Back home after two weeks out of the country, the first thing that strikes me is that the vote on May 7 may be a lot closer than people have thought so far. The burning question is what will the 20% who voted Fillon and the 19.6 % who voted Mélenchon do next Sunday? It seems fairly safe to assume that Le Pen and Macron voters, if they vote next Sunday, will vote the same way they did on April 23.
Will the latest twist to the plot, the widely commented “alliance” between Nicolas Dupont-Aignan, a self-styled Gaullist, and Marine le Pen make a big difference? Dupont-Aignan polled 4.7 % in the first round but his endorsement of le Pen, in exchange for the post of Prime Minister if she wins, smacks more of opportunism than of conviction. Many of his erstwhile supporters are angry and will not follow him into Marine’s welcoming embrace. Opportunism does not play well in France and when all is said and done, only a proportion of the 1.7 million votes he polled will be added to Le Pen’s first round score. Which will probably put her on a par with Macron at about 24%.
The 6% who voted Hamon will presumably vote Macron, even if they have to hold their noses to do so. Advantage Macron then.
The crucial question still remains. What will the Fillon and Mélenchon voters do? Over 14 million votes are up for grabs, not to speak of the 10.5 million voters who abstained on April 23.
Most of the people I have talked to this past week seem undecided. A neighbour who voted Fillon is tempted to go for Le Pen with the argument that “she won’t do everything she says she will.” Many social and fiscal conservatives may well do likewise, some considering that Macron is no more than a reincarnation of Hollande, others disliking his embrace of social and cultural diversity, others still hostile to his promises of a large public investment programme, a boost to low pensions and an extension of unemployment benefits. Another neighbour who voted Mélenchon seems likely to vote Macron in the run-off. Many voters, interviewed on radio and TV, are clearly unhappy with the prospect of either candidate as their future President. Will they be persuaded to join the “republican front” on the day, give Le Pen a try or go fishing? As Monday, May 8 is a public holiday, many might want to take the excuse of a long weekend to do just that.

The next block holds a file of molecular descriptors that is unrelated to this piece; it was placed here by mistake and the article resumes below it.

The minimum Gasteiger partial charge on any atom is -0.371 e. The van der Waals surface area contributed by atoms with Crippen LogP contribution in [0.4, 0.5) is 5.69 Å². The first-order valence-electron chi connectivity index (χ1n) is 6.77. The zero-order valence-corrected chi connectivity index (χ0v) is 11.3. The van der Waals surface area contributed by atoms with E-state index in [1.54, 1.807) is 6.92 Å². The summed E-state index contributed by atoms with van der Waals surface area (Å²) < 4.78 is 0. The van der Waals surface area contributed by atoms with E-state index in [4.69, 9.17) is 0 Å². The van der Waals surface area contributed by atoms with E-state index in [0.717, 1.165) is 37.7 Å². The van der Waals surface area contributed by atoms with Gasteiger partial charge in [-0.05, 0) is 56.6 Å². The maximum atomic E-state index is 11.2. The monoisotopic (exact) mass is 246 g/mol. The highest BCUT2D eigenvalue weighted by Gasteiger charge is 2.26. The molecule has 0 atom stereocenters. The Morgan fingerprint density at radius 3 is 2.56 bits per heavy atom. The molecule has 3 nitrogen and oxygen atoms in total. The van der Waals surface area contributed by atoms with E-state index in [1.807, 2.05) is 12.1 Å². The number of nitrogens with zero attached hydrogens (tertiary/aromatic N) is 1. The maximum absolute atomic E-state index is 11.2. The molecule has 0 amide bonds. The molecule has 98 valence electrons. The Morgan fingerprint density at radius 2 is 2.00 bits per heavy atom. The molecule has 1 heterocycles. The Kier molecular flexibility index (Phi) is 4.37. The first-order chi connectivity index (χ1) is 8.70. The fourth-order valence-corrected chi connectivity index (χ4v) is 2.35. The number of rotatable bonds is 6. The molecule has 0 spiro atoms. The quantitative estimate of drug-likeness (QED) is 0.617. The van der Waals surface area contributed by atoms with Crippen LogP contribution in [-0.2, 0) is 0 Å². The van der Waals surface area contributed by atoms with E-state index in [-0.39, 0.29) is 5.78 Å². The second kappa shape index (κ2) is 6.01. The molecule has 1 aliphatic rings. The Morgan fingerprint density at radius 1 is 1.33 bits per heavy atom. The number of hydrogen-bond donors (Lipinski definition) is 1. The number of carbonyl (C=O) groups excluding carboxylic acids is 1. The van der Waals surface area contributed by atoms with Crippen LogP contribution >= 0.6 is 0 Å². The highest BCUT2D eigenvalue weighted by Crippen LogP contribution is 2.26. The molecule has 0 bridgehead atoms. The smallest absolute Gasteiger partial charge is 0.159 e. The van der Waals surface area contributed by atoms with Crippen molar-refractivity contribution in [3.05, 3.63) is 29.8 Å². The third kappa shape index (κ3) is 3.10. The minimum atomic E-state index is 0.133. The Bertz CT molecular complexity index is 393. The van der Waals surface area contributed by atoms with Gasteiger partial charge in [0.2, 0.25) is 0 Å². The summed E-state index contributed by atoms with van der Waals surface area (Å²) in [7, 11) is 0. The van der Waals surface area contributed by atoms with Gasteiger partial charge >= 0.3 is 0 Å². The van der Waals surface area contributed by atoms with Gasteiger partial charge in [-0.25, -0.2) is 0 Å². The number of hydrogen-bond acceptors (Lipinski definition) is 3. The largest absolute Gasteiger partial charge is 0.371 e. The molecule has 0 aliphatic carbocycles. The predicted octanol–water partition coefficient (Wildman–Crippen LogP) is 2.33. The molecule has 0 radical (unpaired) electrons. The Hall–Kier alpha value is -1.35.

Despite the precise sounding arithmetic touted by experts, pollsters and journalists, the truth is that with such an unprecedented line-up for a presidential election run-off, nobody really knows who will do what on the day. The only thing that does seem clear is that a high rate of abstention will favour Le Pen. How high will it have to go to hand her victory? Again, pretty impossible to tell.
From her campaigning last week though, it is clear that Le Pen has the outsider’s energy and motivation to pull off a surprise. She has chosen her campaign trail carefully, preaching her familiar homespun messages of restoring France’s sovereignty and putting French people first in the hope that more will be converted. Macron was widely criticised at the start of last week for holding a premature and unnecessarily ostentatious victory celebration in “La Rotonde” a well-known Parisian Brasserie in Montparnasse. On Thursday, while he tried bravely to reason with workers threatened with the closure of a Whirlpool plant in his hometown of Amiens, he let himself be ambushed by Le Pen who turned up unannounced and told the workers only what they wanted to hear.
The second week of campaigning will therefore be crucial for both candidates and the televised debate on Wednesday even more so.
While the polls are predicting a Macron victory, he still has everything to play for. It is definitely his election to lose.